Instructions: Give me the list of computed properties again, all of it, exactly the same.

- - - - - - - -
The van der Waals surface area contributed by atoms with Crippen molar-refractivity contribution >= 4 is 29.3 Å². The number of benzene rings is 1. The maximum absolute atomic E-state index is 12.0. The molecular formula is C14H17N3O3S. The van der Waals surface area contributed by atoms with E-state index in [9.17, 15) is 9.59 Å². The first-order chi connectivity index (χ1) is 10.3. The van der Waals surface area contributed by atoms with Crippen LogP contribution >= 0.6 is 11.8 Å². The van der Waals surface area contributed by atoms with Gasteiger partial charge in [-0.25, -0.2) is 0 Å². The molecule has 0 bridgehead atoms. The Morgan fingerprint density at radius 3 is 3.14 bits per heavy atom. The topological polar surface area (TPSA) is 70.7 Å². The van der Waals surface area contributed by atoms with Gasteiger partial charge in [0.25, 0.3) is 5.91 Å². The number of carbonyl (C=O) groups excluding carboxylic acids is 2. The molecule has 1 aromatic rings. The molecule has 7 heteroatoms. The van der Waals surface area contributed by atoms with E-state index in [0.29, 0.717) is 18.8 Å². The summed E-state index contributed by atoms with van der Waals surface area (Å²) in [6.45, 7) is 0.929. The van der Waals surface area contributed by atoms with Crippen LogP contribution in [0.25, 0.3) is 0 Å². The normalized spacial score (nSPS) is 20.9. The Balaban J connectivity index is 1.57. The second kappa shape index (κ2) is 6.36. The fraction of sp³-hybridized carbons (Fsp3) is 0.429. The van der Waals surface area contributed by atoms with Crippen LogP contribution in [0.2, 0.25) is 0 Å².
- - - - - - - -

The van der Waals surface area contributed by atoms with Crippen molar-refractivity contribution >= 4 is 29.3 Å². The number of benzene rings is 1. The maximum absolute atomic E-state index is 12.0. The molecular formula is C14H17N3O3S. The van der Waals surface area contributed by atoms with E-state index in [9.17, 15) is 9.59 Å². The first-order chi connectivity index (χ1) is 10.3. The van der Waals surface area contributed by atoms with Crippen LogP contribution >= 0.6 is 11.8 Å². The van der Waals surface area contributed by atoms with Gasteiger partial charge in [-0.25, -0.2) is 0 Å². The molecule has 0 bridgehead atoms. The Morgan fingerprint density at radius 3 is 3.14 bits per heavy atom. The topological polar surface area (TPSA) is 70.7 Å². The van der Waals surface area contributed by atoms with Gasteiger partial charge in [0.25, 0.3) is 5.91 Å². The number of carbonyl (C=O) groups excluding carboxylic acids is 2. The molecule has 1 aromatic rings. The molecule has 7 heteroatoms. The van der Waals surface area contributed by atoms with E-state index in [0.29, 0.717) is 18.8 Å². The summed E-state index contributed by atoms with van der Waals surface area (Å²) in [6.45, 7) is 0.929. The van der Waals surface area contributed by atoms with Crippen LogP contribution in [0.25, 0.3) is 0 Å². The normalized spacial score (nSPS) is 20.9. The Balaban J connectivity index is 1.57. The second kappa shape index (κ2) is 6.36. The fraction of sp³-hybridized carbons (Fsp3) is 0.429. The van der Waals surface area contributed by atoms with Crippen LogP contribution in [0.2, 0.25) is 0 Å².